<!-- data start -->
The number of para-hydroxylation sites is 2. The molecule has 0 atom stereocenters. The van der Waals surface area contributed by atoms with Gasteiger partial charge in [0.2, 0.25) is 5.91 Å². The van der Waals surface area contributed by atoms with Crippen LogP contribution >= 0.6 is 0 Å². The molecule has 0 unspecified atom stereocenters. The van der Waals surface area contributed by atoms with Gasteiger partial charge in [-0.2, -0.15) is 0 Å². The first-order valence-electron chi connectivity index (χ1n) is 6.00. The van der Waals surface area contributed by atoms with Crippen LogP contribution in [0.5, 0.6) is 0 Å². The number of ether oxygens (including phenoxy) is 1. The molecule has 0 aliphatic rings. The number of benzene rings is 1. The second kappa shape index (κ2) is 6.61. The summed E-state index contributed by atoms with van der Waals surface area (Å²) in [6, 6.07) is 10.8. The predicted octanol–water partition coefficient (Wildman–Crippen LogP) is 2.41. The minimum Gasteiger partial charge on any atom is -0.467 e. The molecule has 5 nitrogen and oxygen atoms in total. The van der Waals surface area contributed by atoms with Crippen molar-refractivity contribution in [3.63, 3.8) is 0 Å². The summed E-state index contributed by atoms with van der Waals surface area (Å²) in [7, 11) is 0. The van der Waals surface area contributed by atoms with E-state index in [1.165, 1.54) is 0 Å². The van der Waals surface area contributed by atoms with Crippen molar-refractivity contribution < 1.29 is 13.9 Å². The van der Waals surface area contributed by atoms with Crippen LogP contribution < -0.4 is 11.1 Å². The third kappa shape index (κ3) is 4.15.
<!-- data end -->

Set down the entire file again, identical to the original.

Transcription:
The number of para-hydroxylation sites is 2. The molecule has 0 atom stereocenters. The van der Waals surface area contributed by atoms with Gasteiger partial charge in [0.2, 0.25) is 5.91 Å². The van der Waals surface area contributed by atoms with Crippen LogP contribution >= 0.6 is 0 Å². The molecule has 0 unspecified atom stereocenters. The van der Waals surface area contributed by atoms with Gasteiger partial charge in [-0.2, -0.15) is 0 Å². The first-order valence-electron chi connectivity index (χ1n) is 6.00. The van der Waals surface area contributed by atoms with Crippen LogP contribution in [0.5, 0.6) is 0 Å². The number of ether oxygens (including phenoxy) is 1. The molecule has 0 aliphatic rings. The number of benzene rings is 1. The second kappa shape index (κ2) is 6.61. The summed E-state index contributed by atoms with van der Waals surface area (Å²) in [6, 6.07) is 10.8. The predicted octanol–water partition coefficient (Wildman–Crippen LogP) is 2.41. The minimum Gasteiger partial charge on any atom is -0.467 e. The molecule has 5 nitrogen and oxygen atoms in total. The van der Waals surface area contributed by atoms with Crippen molar-refractivity contribution in [3.63, 3.8) is 0 Å². The summed E-state index contributed by atoms with van der Waals surface area (Å²) in [7, 11) is 0. The van der Waals surface area contributed by atoms with E-state index in [1.165, 1.54) is 0 Å². The van der Waals surface area contributed by atoms with Crippen molar-refractivity contribution < 1.29 is 13.9 Å². The van der Waals surface area contributed by atoms with Crippen LogP contribution < -0.4 is 11.1 Å². The third kappa shape index (κ3) is 4.15.